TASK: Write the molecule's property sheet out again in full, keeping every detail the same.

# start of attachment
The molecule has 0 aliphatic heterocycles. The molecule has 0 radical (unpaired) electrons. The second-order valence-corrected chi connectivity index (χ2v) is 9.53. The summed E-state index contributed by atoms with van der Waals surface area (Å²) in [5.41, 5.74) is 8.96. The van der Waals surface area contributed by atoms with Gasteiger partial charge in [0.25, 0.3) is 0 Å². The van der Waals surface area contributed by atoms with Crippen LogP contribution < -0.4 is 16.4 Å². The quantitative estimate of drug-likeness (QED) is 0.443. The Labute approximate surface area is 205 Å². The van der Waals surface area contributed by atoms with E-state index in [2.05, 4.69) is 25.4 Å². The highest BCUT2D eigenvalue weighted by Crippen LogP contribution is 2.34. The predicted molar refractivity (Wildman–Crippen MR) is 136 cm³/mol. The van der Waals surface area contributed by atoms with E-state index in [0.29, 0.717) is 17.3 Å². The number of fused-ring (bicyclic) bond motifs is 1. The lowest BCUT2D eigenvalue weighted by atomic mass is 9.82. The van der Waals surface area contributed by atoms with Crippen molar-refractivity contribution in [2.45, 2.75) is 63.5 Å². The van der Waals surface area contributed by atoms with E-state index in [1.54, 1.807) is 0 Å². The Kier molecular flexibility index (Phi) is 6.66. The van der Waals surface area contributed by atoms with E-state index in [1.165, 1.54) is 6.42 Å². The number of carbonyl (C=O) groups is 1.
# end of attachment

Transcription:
The molecule has 0 aliphatic heterocycles. The molecule has 0 radical (unpaired) electrons. The second-order valence-corrected chi connectivity index (χ2v) is 9.53. The summed E-state index contributed by atoms with van der Waals surface area (Å²) in [5.41, 5.74) is 8.96. The van der Waals surface area contributed by atoms with Gasteiger partial charge in [0.25, 0.3) is 0 Å². The van der Waals surface area contributed by atoms with Crippen LogP contribution < -0.4 is 16.4 Å². The quantitative estimate of drug-likeness (QED) is 0.443. The Labute approximate surface area is 205 Å². The van der Waals surface area contributed by atoms with E-state index in [2.05, 4.69) is 25.4 Å². The highest BCUT2D eigenvalue weighted by Crippen LogP contribution is 2.34. The predicted molar refractivity (Wildman–Crippen MR) is 136 cm³/mol. The van der Waals surface area contributed by atoms with E-state index in [0.29, 0.717) is 17.3 Å². The number of fused-ring (bicyclic) bond motifs is 1. The lowest BCUT2D eigenvalue weighted by atomic mass is 9.82. The van der Waals surface area contributed by atoms with Crippen molar-refractivity contribution in [2.45, 2.75) is 63.5 Å². The van der Waals surface area contributed by atoms with E-state index in [1.54, 1.807) is 0 Å². The Kier molecular flexibility index (Phi) is 6.66. The van der Waals surface area contributed by atoms with E-state index in [1.165, 1.54) is 6.42 Å². The number of carbonyl (C=O) groups is 1.